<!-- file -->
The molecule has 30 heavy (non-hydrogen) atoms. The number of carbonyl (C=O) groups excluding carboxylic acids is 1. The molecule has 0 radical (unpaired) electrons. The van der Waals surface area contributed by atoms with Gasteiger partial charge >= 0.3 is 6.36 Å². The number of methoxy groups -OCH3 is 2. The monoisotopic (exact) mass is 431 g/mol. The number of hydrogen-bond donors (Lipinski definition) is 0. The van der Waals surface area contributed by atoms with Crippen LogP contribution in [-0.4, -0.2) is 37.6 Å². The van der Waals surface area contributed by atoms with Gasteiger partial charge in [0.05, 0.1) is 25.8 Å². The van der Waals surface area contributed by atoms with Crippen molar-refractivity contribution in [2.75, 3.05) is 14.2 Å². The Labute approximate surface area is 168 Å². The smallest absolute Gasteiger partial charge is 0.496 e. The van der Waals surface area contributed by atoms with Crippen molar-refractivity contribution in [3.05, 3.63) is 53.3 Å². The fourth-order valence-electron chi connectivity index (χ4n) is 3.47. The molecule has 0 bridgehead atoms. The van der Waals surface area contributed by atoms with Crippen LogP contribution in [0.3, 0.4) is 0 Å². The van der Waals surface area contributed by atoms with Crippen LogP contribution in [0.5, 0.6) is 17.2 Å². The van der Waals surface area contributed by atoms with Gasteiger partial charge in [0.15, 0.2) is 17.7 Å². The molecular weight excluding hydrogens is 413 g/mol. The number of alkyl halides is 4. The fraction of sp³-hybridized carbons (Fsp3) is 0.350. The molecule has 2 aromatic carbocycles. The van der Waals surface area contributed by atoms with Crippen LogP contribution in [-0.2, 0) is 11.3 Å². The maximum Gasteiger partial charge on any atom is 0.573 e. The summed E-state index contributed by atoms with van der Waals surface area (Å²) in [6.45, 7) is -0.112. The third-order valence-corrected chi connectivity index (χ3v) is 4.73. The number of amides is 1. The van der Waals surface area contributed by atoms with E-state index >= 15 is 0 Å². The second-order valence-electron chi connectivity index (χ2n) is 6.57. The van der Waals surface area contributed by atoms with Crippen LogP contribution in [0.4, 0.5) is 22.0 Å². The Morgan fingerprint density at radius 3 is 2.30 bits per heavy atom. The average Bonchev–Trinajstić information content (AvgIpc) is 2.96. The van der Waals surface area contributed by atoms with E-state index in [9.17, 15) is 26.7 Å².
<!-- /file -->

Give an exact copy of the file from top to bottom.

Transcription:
The molecule has 30 heavy (non-hydrogen) atoms. The number of carbonyl (C=O) groups excluding carboxylic acids is 1. The molecule has 0 radical (unpaired) electrons. The van der Waals surface area contributed by atoms with Gasteiger partial charge >= 0.3 is 6.36 Å². The number of methoxy groups -OCH3 is 2. The monoisotopic (exact) mass is 431 g/mol. The number of hydrogen-bond donors (Lipinski definition) is 0. The van der Waals surface area contributed by atoms with Crippen LogP contribution in [-0.4, -0.2) is 37.6 Å². The van der Waals surface area contributed by atoms with Gasteiger partial charge in [0.05, 0.1) is 25.8 Å². The van der Waals surface area contributed by atoms with Crippen molar-refractivity contribution in [2.75, 3.05) is 14.2 Å². The Labute approximate surface area is 168 Å². The smallest absolute Gasteiger partial charge is 0.496 e. The van der Waals surface area contributed by atoms with Crippen molar-refractivity contribution in [3.05, 3.63) is 53.3 Å². The fourth-order valence-electron chi connectivity index (χ4n) is 3.47. The molecule has 0 bridgehead atoms. The van der Waals surface area contributed by atoms with Crippen LogP contribution in [0.3, 0.4) is 0 Å². The van der Waals surface area contributed by atoms with Crippen LogP contribution in [0.5, 0.6) is 17.2 Å². The van der Waals surface area contributed by atoms with Gasteiger partial charge in [0.15, 0.2) is 17.7 Å². The molecular weight excluding hydrogens is 413 g/mol. The number of alkyl halides is 4. The fraction of sp³-hybridized carbons (Fsp3) is 0.350. The molecule has 2 aromatic carbocycles. The van der Waals surface area contributed by atoms with Crippen LogP contribution in [-0.2, 0) is 11.3 Å². The maximum Gasteiger partial charge on any atom is 0.573 e. The summed E-state index contributed by atoms with van der Waals surface area (Å²) in [6.45, 7) is -0.112. The third-order valence-corrected chi connectivity index (χ3v) is 4.73. The number of amides is 1. The van der Waals surface area contributed by atoms with E-state index >= 15 is 0 Å². The second-order valence-electron chi connectivity index (χ2n) is 6.57. The van der Waals surface area contributed by atoms with Crippen LogP contribution in [0.4, 0.5) is 22.0 Å². The Morgan fingerprint density at radius 3 is 2.30 bits per heavy atom. The average Bonchev–Trinajstić information content (AvgIpc) is 2.96. The van der Waals surface area contributed by atoms with E-state index in [9.17, 15) is 26.7 Å².